In a previous tip we looked at a key VoIP environmental variable, the vocoder, which must be included when trying to assess call quality. Tools that correlate vocoder type with impairment statistics, especially statistics that focus on burst loss and jitter buffer discards, will provide a very good sense of call quality. But to understand the end-user's opinion of call quality, which many think is the ultimate goal of application or service management, you need a way to measure the impact of how the end user experience changes from good quality to bad, and the reverse, and of how the end-user remembers the disturbances caused by network impairments.
Humans do not experience impairments instantaneously. There is a lag time, generally on the order of five to 10 seconds for a transition from good to bad quality. Interestingly, it takes people a bit longer to recognize the transition back to good quality. That lag time is on the order of 15 seconds. This underscores the fact that there is a difference between instantaneous quality as "seen" by the network and subjective quality as experienced by the end-user.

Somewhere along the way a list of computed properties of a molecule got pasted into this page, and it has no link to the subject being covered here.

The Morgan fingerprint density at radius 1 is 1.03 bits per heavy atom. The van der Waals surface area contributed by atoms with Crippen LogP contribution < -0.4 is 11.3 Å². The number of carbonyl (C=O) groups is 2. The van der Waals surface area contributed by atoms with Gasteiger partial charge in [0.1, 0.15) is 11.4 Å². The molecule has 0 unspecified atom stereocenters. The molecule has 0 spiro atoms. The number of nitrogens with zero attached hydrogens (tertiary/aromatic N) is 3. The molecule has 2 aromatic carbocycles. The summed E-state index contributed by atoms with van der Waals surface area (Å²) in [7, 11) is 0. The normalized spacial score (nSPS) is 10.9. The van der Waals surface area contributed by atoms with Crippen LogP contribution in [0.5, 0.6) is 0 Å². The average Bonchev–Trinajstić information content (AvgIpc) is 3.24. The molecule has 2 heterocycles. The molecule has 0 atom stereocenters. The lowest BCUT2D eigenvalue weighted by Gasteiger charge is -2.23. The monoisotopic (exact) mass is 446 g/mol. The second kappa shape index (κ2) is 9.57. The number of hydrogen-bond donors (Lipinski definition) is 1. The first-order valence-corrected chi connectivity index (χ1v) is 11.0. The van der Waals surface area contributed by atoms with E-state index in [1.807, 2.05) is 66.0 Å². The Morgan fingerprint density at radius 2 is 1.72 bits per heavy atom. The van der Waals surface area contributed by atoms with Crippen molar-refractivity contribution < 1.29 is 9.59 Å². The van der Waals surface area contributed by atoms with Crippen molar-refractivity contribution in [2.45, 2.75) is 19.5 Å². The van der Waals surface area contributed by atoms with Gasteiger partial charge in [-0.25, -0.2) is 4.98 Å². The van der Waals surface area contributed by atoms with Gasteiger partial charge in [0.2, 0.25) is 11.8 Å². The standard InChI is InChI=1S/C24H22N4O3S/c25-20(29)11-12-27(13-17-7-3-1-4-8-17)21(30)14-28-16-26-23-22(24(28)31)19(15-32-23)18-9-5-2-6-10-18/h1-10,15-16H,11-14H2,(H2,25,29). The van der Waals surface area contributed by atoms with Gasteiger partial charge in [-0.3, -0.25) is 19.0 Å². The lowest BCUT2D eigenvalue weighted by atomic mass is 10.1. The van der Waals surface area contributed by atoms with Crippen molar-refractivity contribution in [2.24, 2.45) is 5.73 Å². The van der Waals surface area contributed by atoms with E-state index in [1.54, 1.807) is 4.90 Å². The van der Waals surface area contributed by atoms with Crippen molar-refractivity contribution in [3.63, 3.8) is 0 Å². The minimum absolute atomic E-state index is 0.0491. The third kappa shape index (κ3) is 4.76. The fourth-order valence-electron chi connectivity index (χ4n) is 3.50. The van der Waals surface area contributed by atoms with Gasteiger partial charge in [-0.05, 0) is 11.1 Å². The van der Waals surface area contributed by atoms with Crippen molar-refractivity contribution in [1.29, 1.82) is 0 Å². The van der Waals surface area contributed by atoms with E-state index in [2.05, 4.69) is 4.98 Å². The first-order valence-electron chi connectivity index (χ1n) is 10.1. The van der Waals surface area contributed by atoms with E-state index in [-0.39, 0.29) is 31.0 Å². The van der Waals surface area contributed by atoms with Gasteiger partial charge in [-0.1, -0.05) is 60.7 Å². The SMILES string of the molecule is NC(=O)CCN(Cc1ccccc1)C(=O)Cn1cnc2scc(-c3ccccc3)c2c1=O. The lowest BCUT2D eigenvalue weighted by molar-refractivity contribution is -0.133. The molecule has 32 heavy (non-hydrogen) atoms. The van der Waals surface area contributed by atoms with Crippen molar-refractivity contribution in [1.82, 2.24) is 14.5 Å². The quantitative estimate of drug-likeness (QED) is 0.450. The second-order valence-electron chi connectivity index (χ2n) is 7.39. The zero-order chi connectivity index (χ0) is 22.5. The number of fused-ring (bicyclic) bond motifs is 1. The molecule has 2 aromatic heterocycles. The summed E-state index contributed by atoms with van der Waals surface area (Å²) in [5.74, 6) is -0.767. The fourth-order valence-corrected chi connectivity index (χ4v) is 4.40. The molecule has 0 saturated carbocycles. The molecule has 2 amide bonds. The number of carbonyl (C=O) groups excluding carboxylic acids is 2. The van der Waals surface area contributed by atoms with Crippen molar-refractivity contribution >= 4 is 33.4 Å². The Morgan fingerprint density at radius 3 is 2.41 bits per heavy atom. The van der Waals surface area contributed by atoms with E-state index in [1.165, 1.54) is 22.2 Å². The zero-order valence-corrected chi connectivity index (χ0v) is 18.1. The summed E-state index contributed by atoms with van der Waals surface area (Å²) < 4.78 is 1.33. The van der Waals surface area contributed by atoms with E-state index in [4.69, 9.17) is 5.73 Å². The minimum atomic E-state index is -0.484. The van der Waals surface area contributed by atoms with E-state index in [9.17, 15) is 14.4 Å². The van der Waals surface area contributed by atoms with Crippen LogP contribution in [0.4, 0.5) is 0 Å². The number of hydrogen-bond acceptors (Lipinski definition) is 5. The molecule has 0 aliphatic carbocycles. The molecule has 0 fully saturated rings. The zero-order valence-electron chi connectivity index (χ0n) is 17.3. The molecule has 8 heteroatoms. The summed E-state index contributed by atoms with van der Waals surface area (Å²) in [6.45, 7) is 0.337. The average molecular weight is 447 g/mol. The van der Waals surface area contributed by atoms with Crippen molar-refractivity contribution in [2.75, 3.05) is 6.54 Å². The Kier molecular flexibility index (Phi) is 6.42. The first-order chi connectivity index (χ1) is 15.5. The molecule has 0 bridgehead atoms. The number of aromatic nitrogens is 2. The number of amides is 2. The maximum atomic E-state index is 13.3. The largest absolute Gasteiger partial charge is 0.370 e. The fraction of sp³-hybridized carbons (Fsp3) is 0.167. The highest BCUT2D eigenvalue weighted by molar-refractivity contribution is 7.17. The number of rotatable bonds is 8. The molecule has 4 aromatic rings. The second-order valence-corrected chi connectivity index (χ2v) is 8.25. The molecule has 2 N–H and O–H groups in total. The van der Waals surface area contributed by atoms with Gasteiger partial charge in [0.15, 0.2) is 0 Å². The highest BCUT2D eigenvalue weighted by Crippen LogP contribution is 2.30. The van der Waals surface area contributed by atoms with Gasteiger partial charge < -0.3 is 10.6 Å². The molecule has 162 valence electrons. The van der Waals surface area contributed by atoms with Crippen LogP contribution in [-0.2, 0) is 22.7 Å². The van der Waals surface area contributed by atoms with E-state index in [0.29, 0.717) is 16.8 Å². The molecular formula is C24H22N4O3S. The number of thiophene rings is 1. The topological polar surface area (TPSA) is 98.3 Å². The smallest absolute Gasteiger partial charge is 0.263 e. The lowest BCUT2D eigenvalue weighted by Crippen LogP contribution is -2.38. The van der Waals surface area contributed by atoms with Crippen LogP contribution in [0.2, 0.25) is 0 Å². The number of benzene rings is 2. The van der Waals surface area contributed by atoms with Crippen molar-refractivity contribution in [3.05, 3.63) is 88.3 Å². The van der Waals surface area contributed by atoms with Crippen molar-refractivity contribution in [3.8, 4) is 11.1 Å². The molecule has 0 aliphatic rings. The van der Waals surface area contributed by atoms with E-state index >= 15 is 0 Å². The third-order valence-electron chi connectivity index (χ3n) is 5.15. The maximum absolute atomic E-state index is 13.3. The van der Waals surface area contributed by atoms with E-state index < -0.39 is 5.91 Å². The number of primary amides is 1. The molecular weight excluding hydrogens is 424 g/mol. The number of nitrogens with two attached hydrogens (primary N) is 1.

There is also the issue of how the human auditory memory system works. Generally, auditory memory decays exponentially over approximately a 30-second period. This is typically called the "recency effect", which essentially states that people remember more vividly events that occurred more recently than those that occurred in the more distant past.
Though a fairly intuitive postulation, telephone companies such as AT&T performed tests where subjects were asked to listen to and rate 3 one-minute calls, each with noise inserted in evenly spaced, different points in the call. In call one the noise was inserted near the beginning; in call two in the middle; and in call three near the end of the call.
The call with the earliest nose insertion was rated the best with a MOS (Mean Opinion Score which typically comes from human subjects with scores that range from 1-5 rating) almost 40% higher than the call with noise inserted towards the end of the call. To account for this significant impact on user-perceived call quality, tools must be able to "weight" the impact of impairments according to where they occurred during the call. Without such a weighting, subjective call quality assessments can be off by almost 40%.
Bob Massad is a VP at Telchemy, Inc., a provider of voice quality management solutions.